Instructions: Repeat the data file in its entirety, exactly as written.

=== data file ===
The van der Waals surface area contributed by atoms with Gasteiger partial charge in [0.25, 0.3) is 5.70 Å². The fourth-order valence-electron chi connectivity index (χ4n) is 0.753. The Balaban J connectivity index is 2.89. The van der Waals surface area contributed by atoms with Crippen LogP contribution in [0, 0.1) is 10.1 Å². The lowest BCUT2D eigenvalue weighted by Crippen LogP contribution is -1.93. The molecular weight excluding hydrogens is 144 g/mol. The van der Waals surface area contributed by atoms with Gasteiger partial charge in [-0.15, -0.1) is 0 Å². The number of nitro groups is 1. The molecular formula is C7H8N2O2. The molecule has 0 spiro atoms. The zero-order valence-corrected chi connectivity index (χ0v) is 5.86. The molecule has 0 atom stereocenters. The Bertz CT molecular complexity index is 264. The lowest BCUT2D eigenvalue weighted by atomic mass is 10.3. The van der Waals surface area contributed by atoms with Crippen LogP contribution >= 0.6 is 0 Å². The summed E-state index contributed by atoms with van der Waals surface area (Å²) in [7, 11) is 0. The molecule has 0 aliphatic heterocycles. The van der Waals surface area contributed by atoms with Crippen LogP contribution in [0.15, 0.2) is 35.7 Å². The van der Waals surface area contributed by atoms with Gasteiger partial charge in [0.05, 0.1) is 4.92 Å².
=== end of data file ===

The van der Waals surface area contributed by atoms with Gasteiger partial charge in [0.25, 0.3) is 5.70 Å². The fourth-order valence-electron chi connectivity index (χ4n) is 0.753. The Balaban J connectivity index is 2.89. The van der Waals surface area contributed by atoms with Crippen LogP contribution in [0, 0.1) is 10.1 Å². The lowest BCUT2D eigenvalue weighted by Crippen LogP contribution is -1.93. The molecular weight excluding hydrogens is 144 g/mol. The van der Waals surface area contributed by atoms with Gasteiger partial charge in [-0.15, -0.1) is 0 Å². The number of nitro groups is 1. The molecular formula is C7H8N2O2. The molecule has 0 spiro atoms. The zero-order valence-corrected chi connectivity index (χ0v) is 5.86. The molecule has 0 atom stereocenters. The Bertz CT molecular complexity index is 264. The lowest BCUT2D eigenvalue weighted by atomic mass is 10.3. The van der Waals surface area contributed by atoms with Crippen LogP contribution >= 0.6 is 0 Å². The summed E-state index contributed by atoms with van der Waals surface area (Å²) in [7, 11) is 0. The molecule has 0 aliphatic heterocycles. The van der Waals surface area contributed by atoms with Crippen LogP contribution in [0.15, 0.2) is 35.7 Å². The van der Waals surface area contributed by atoms with Gasteiger partial charge in [0.05, 0.1) is 4.92 Å².